It is Not the Volume: It is Your Focus and Intent

 

Written by: Kevin Cann

 

I think powerlifting is in this fad of low RPEs and high volumes.  Many lifters are doing well with programs like this, but I would imagine just as many are not.  I think some of this is driven by the inexperience of lifters and coaches.

 

There is not a single lifter or coach that I have talked to, that has been around for a long time, that thinks this is the best way to train for longevity in the sport.  However, if a coach programs a massive stimulus in volume, it almost guarantees success.

 

In these cases the coaches are using way more of a stimulus then is necessary.  In this case, more seems like it is better.  Over time the gap between what is necessary to get stronger gets driven upwards.  I would argue that over time, the risk of injuries is higher with these higher volume programs.

 

Even if the lifter does not get hurt, at some point the volume is impossible to increase.  My lifters have jobs and limited time to get shit done in the gym.  We need to be as effective with our time as possible.

 

In my opinion there is nothing more practical than taking heavy singles.  You get to practice the actual sport by doing this.  With that said, there is something to be said about total volume.  Practice helps improve technical efficiency for one.

 

One thing I noticed at the Arnold was that a lot of lifters really hit the brakes before they hit the hole in the squat.  This tells me that the lifters are using weights that are too heavy too often.  Many of these lifters ended up getting red lights for depth.  I have run into this same issue with PPS.

 

Some of these lifters I know do higher volume programs.  However, they are not increasing the technical efficiency with those higher volumes as the loads seem to be too large for that.  Each training day has a purpose and there is a purpose for each intensity zone being utilized in a training program.

 

With that said, volume is important to a certain extent.  We need to execute enough reps in each intensity zone to develop the necessary skills to improve upon in the sport.  This fact is not lost on me.

 

However, the lifter needs to bring a specific attitude to the gym to develop all of these qualities.  Going through the motions with lighter weights is not going to make anyone better.  Every repetition in training is an opportunity to get better.

 

The lifter needs to bring focus and intent to every repetition.  If we are trying to improve upon the technical inefficiency I mentioned above, the lifter should focus on attacking the hole of the squat with good technique on every repetition.

 

If the coach is looking to improve upon this technical efficiency the correct loads and volumes need to be utilized.  Using weights where the lifter slows down is not helping to improve upon this skill.  Start with lighter weights and then utilize progressive overload with technical efficiency.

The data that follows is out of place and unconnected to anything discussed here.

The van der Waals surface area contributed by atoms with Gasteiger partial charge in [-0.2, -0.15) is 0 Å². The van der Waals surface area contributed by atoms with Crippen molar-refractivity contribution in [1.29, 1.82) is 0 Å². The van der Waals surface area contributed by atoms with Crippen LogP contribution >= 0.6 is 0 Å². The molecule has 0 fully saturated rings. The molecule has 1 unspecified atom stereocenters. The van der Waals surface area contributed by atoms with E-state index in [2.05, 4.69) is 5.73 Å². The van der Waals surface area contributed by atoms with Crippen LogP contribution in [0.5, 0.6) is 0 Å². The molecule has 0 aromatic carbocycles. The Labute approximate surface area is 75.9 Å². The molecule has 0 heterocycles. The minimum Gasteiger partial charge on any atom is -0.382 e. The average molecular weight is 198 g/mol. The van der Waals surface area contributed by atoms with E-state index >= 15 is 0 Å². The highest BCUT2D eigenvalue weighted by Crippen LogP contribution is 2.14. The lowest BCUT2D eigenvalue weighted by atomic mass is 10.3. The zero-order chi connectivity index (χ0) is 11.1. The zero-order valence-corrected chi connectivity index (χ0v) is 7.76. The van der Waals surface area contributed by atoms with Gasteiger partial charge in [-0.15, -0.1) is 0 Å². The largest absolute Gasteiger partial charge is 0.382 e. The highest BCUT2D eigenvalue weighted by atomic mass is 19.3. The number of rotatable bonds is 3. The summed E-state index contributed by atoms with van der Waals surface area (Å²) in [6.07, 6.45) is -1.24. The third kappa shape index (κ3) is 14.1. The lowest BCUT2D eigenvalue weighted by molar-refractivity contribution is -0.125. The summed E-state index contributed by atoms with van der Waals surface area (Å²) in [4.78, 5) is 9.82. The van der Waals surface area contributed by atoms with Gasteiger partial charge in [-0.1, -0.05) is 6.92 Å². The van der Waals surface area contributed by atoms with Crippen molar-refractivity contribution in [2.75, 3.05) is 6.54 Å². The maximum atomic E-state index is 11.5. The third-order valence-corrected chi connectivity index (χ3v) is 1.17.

As the lifter shows competency with the skill under lighter loads, gradually increase them over time.  For every lifter this will be different.  For example, maybe we start at 60% of 1RM because that is appropriate for a given lifter.  After a week or 2 (or longer if needed), maybe we go up to 65% of 1RM.

 

Over the next few blocks we can drive this number up to 80%, then 85%, and eventually take some singles at 90%.  I did this with one PPS lifter who was moving too slow.  We also utilized bands on the max effort lifts.  Everything we were doing I wanted to be focused on doing faster.

 

The lifter needs to move the weight as fast as possible, while maintaining control, in each lift for this to work.  Just going through the motions will not yield the results that we are looking for.  All too often lifters will see 80% and move it with just enough effort to execute the lift.  You can’t get better at moving 100% by moving at 80%.  You need to give your all on every single repetition as if it were a max effort attempt.

 

When a lifter does this the coach can adjust the loads appropriately.  As weights get heavier, reps will get slower, and as they get lighter, they will get faster.  However, effort by the lifter remains the same.  This makes it much easier for the coach to adjust training in a way that they would like to get the desired results.

 

Focus and intent are extremely important to learning a skill, no matter what the skill.  This can include playing an instrument, learning a language, or an athletic skill.  Focus and intent are a major player in this, but we very rarely focus on it.  My guess is because we can’t measure it.

 

The coach can’t just assume that the volumes and intensities are the best choice.  Each needs to do their job in the relationship.  The coach needs to analyze strengths and weaknesses and observe the lifters.  The lifters need to be accountable for their actions.  This includes sleep, nutrition, and stress management.  It also includes the focus and intent that they bring into training.

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